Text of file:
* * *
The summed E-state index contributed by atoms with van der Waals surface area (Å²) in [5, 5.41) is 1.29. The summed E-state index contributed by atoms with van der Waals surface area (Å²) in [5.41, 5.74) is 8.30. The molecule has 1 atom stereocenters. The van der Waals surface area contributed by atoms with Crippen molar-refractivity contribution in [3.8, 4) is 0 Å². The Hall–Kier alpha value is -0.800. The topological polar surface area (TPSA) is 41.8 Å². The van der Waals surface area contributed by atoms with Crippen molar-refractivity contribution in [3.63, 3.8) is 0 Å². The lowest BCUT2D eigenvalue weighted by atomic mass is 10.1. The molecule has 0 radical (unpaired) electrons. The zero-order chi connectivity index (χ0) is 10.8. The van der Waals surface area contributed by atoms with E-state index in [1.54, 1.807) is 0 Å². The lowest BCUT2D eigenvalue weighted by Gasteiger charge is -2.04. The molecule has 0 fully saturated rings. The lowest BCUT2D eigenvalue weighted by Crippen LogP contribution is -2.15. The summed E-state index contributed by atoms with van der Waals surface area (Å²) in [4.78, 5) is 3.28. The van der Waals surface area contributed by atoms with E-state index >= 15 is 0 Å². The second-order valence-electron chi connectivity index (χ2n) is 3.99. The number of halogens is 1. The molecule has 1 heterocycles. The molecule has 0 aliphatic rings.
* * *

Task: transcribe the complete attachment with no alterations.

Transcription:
The summed E-state index contributed by atoms with van der Waals surface area (Å²) in [5, 5.41) is 1.29. The summed E-state index contributed by atoms with van der Waals surface area (Å²) in [5.41, 5.74) is 8.30. The molecule has 1 atom stereocenters. The van der Waals surface area contributed by atoms with Crippen molar-refractivity contribution in [3.8, 4) is 0 Å². The Hall–Kier alpha value is -0.800. The topological polar surface area (TPSA) is 41.8 Å². The van der Waals surface area contributed by atoms with Crippen molar-refractivity contribution in [3.63, 3.8) is 0 Å². The lowest BCUT2D eigenvalue weighted by atomic mass is 10.1. The molecule has 0 radical (unpaired) electrons. The zero-order chi connectivity index (χ0) is 10.8. The van der Waals surface area contributed by atoms with E-state index in [1.54, 1.807) is 0 Å². The lowest BCUT2D eigenvalue weighted by Gasteiger charge is -2.04. The molecule has 0 fully saturated rings. The lowest BCUT2D eigenvalue weighted by Crippen LogP contribution is -2.15. The summed E-state index contributed by atoms with van der Waals surface area (Å²) in [4.78, 5) is 3.28. The van der Waals surface area contributed by atoms with E-state index >= 15 is 0 Å². The second-order valence-electron chi connectivity index (χ2n) is 3.99. The number of halogens is 1. The molecule has 1 heterocycles. The molecule has 0 aliphatic rings.